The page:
ASCIA Position Statement: Immunoglobulin Therapies for COVID-19

pdfASCIA Position Statement COVID-19 Immunoglobulin Therapies 202084.21 KB

At present, there are no proven therapies for prevention or treatment of the COVID-19 respiratory disease that is caused by the novel coronavirus SARS-CoV-2. ASCIA acknowledges the urgent need for effective therapies for the prevention and treatment of COVID-19.

The potential use of immunoglobulin for treatment of COVID-19 can imply either of two very different scenarios;

  • Use of convalescent serum (also referred to as convalescent plasma therapy or passive immunisation) from recovered COVID-19 patients. This is targeting a specific anti-viral effect, for which there is low grade circumstantial evidence,
  • Use of intravenous immunoglobulin (IVIg) from the broader uninfected population as an immunomodulatory treatment, for which there is no evidence, and significant theoretical concerns that this product might worsen the clinical course of COVID-19 disease.

Convalescent serum therapy and COVID-19

ASCIA takes the view that use of convalescent serum from COVID-19 patients is not a proven therapy and should not be used outside of the context of a clinical trial. However, there is evidence from the previous SARS epidemic that patients may benefit from convalescent serum derived from recovered individuals (Cheng, Wong et al. 2005). We hope that patients from Australia and New Zealand can be enrolled in convalescent serum trials in the near future. 

IVIg and COVID-19

There is currently no evidence that non-specific IVIg can provide any benefit to patients infected with pathogenic coronaviruses, either SARS-Cov or SARS-Cov2. 

Furthermore, data from a number of studies indicate that the immune system generally and non-neutralising antibody more specifically, may be pathogenic in the context of COVID-19:

  • Data deriving from the COVID-19 epidemic indicates that a high serum IgG may be associated with a poor prognosis (Bicheng Zhang et al. Pre-pub
  • Data from SARS suggests that while high levels of antibodies derived from SARS patients could neutralise that virus, lower levels actually facilitated entry of the virus into cells, through a process called antibody-dependent enhancement (ADE)(Wang, Tseng et al. 2014, Yip, Leung et al. 2016), which was previously known to complicate other infections such as dengue virus (Wang, Tseng et al. 2014).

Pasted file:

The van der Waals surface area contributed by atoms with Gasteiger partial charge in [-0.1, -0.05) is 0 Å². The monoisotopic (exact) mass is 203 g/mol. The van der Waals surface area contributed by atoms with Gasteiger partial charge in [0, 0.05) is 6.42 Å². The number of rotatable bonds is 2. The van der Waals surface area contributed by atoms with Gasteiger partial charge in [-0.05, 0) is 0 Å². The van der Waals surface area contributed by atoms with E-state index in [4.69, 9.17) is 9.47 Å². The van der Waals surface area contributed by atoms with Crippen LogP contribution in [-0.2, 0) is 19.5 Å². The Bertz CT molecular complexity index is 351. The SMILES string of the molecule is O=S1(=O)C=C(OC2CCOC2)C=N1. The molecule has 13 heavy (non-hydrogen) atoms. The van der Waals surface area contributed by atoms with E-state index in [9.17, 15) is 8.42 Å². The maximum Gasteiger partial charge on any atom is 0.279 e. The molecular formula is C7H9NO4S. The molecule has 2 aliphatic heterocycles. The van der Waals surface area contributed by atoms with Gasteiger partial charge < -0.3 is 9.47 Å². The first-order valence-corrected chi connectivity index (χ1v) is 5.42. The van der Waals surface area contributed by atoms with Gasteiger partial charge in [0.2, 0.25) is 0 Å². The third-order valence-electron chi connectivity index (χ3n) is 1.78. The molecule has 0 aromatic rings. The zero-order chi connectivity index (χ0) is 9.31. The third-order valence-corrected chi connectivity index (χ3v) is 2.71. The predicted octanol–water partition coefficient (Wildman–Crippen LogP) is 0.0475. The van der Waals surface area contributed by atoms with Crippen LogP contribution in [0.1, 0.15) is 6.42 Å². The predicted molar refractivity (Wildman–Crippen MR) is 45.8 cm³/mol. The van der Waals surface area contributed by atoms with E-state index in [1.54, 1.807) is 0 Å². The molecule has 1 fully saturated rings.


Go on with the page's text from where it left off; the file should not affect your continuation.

• More recent data has shown that SARS antibodies, while capable of binding SARS-Cov2, are not capable of neutralising it, leading to concern that individuals with anti-SARS antibodies might facilitate SARS-Cov2 infection (Huibin Lv et al. Pre-pub
  • We currently have no way of knowing whether there could be antibodies to SARS or another human coronavirus present in locally sourced IVIg.

ASCIA considers that it would be incorrect to view IVIg as a benign treatment in the context of COVID-19 disease. Therefore we strongly caution against off-label prescribing until this product has been shown to have a benefit deriving from a controlled clinical trial.     

Further information

The situation regarding COVID-19 is rapidly changing, so it important to monitor information from ASCIA other organisations, Australian and New Zealand governments, that are available on the ASCIA COVID-19 webpage, which is reviewed and updated daily.

© ASCIA 2020

ASCIA is the peak professional body of clinical immunology/allergy specialists in Australia and New Zealand.

ASCIA resources are based on published literature and expert review, however, they are not intended to replace medical advice.

The content of ASCIA resources is not influenced by any commercial organisations.

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 Content cretated April 2020

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